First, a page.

Dennis Marunde got more than he bargained for when he pitched
holiday decorating services to one of his pool customers.
“We called a client, who happened to own [several] Burger
King [franchises],” said the president of Arvidson Pools
& Spas, based in Crystal Lake, Ill. “We weren’t
even thinking about his business facilities, but when we called
about his house where we built the pool, he said, ‘I’ll
give you 13 jobs.’”
Arvidson is one of several industry firms to diversify its
offerings during the off season to include the service and
successfully market it to its existing client base. The company is
now entering its third season as a franchisee of Christmas
Décor, a holiday decorating and light installation firm.
Marunde first was introduced to Christmas Décor in 2008 at
the International Pool | Spa | Patio Expo. Though it has been four
years since the Lubbock, Texas-based company has displayed at the
largest conference for pool experts, as of press time the firm was
scheduled to return in 2012 as part of an aggressive attempt to
recruit additional members.
In fact, it was Marunde’s enthusiasm for the franchise
that reinvigorated the firm’s interest in working with the
industry, said Brandon Stephens, president of the Décor Group,
parent company of Christmas Décor.
“Pools and spas is the second biggest industry we are
chasing right now,” Stephens said. “We are seeking
good, quality companies that know what it’s like to be in a
seasonal business and that are interested in growth and maximizing
Founded in 1986, Christmas Décor later began franchising in
1996 and now is available in 48 states and Canada. Currently, it
has more than 45,000 customers. To claim an exclusive territory, an
interested party pays a franchisee fee of $7,900 along with 5
percent of gross sales as royalties and 1 percent for marketing
For its part, Christmas Décor provides training and access
to business management software, as well as assistance with
“To me, the model made a lot of sense, and the hunch that
it made sense [has been] proving out over the last few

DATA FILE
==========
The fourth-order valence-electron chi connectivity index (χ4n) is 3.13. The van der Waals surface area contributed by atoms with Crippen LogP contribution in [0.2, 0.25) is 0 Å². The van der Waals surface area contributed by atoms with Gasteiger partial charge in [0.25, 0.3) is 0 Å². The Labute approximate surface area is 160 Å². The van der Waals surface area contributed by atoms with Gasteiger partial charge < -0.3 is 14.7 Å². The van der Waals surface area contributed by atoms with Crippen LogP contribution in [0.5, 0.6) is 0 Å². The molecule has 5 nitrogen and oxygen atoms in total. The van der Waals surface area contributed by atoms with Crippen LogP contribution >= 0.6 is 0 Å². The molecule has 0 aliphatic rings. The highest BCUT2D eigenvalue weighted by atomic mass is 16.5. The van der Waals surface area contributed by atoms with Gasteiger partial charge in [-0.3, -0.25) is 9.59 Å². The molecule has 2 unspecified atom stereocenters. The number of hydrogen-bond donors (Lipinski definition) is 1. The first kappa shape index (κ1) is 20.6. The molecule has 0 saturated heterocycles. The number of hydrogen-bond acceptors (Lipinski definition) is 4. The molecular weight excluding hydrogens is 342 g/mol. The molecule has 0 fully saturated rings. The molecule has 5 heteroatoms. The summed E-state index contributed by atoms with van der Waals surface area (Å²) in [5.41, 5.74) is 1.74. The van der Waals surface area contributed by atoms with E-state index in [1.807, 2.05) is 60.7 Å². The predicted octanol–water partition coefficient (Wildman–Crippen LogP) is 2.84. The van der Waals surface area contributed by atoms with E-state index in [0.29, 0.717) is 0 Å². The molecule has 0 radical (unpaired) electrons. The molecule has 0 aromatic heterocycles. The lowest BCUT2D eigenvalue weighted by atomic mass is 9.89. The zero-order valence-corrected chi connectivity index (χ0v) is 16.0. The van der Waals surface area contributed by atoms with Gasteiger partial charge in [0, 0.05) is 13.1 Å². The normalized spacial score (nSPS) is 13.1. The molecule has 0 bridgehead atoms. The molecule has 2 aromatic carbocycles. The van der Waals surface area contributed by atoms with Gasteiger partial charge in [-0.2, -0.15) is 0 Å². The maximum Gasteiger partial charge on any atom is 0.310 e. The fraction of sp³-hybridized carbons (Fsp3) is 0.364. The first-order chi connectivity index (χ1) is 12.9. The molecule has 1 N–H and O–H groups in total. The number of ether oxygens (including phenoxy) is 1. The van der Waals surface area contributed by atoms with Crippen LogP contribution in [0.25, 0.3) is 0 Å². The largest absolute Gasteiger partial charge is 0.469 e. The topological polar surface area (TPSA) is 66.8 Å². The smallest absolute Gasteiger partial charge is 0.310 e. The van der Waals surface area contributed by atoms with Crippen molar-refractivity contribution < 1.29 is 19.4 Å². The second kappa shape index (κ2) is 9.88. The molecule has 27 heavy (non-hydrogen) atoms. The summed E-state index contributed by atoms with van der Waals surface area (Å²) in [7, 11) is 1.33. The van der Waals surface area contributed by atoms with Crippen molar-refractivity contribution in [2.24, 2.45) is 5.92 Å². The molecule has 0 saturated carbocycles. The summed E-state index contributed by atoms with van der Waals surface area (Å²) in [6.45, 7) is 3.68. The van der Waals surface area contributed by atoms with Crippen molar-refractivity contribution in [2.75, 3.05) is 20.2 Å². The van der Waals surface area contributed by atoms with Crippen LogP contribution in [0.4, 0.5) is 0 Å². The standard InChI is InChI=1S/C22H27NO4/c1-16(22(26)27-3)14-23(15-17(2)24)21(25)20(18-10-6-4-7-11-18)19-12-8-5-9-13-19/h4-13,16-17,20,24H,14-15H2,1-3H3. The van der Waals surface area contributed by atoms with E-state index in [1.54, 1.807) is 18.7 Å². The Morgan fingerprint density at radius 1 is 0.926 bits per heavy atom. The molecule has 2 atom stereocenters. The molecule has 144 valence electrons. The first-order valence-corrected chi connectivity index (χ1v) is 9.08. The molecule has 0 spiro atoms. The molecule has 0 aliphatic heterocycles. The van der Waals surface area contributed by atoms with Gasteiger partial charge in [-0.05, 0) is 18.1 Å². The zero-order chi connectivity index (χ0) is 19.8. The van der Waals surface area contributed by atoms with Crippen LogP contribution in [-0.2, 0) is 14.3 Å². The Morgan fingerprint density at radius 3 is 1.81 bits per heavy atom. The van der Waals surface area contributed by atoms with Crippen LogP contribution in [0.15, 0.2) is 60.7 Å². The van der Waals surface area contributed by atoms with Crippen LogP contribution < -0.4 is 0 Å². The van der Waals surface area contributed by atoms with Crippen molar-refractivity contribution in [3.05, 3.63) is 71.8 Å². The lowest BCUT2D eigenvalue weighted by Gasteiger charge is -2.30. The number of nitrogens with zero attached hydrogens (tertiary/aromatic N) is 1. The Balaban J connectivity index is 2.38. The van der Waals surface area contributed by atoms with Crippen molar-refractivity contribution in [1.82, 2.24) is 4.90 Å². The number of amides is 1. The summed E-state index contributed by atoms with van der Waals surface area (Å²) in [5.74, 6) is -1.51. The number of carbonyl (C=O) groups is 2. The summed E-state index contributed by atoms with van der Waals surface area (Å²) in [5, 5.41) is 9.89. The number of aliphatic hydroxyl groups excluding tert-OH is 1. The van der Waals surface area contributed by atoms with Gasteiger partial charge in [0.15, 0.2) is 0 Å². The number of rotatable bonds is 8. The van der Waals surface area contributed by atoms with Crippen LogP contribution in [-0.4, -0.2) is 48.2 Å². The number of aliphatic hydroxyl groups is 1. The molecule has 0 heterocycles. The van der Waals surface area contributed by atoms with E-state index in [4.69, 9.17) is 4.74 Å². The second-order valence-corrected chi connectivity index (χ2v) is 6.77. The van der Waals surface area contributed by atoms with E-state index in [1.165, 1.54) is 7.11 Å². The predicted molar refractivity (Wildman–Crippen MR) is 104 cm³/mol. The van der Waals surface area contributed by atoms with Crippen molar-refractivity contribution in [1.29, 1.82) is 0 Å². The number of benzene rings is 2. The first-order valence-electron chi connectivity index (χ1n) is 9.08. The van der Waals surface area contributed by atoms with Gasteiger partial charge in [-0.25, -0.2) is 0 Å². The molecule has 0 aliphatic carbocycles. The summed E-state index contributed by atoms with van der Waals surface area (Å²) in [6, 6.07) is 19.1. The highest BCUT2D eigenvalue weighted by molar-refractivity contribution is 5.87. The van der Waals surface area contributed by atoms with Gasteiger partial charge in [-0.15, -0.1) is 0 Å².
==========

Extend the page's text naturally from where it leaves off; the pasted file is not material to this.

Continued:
years,” said Marunde. “Right now we are projecting more
than double the business this year than last year. [Overall],
we’ve been on upward, double-digit growth.”
For decades, retailers have transitioned to selling holiday
merchandise to maintain profit margins between seasons. However,
this approach is gaining popularity for builders and others who
wish to capitalize on resources in otherwise slow periods.
Marunde is aware of roughly 12 industry members who are either
existing franchisees or who have expressed interest in becoming
one. In 2012, four additional pool firms became franchisees and
will begin offering the service this holiday season, Stephens
One such company is Puryear Custom Pools in Fort Worth, Texas.
The firm sees the decorating franchise as an ideal solution to a
downturn in jobs during winter.
“We are in the process of getting our marketing materials
together, and I expect to hear a lot right after Halloween,”
said Jennifer Satterwhite, vice president of the company, a Pool
& Spa News Top Builder.
In addition to adding a new revenue stream, businesses are able
to retain their employees instead of laying them off for the
winter. This is especially important to those in areas with cooler
climates, where the swim season is cut short.
“I’m trying to be the kind of employer who
doesn’t go through feast and famine, and who keeps people
year ’round without layoffs,” Marunde said.
“That’s an unstable situation, and I don’t like
This likely won’t be an issue for Marunde, who has found
alternative ways to utilize the lighting equipment for non-holiday
purposes, including graduations and weddings. Recently, a client
hired Arvidson Pools to decorate a barn for a reception. A guest at
the event liked the work so much that she rented the same venue and
paid Marunde to keep the lights up for the future event. He’s
also targeted a variety of other potential projects, including park
districts, retirement communities and even Chicago’s famous
Grand Victoria Casino. If that bid is won, the job will pay a
whopping $100,000, he said.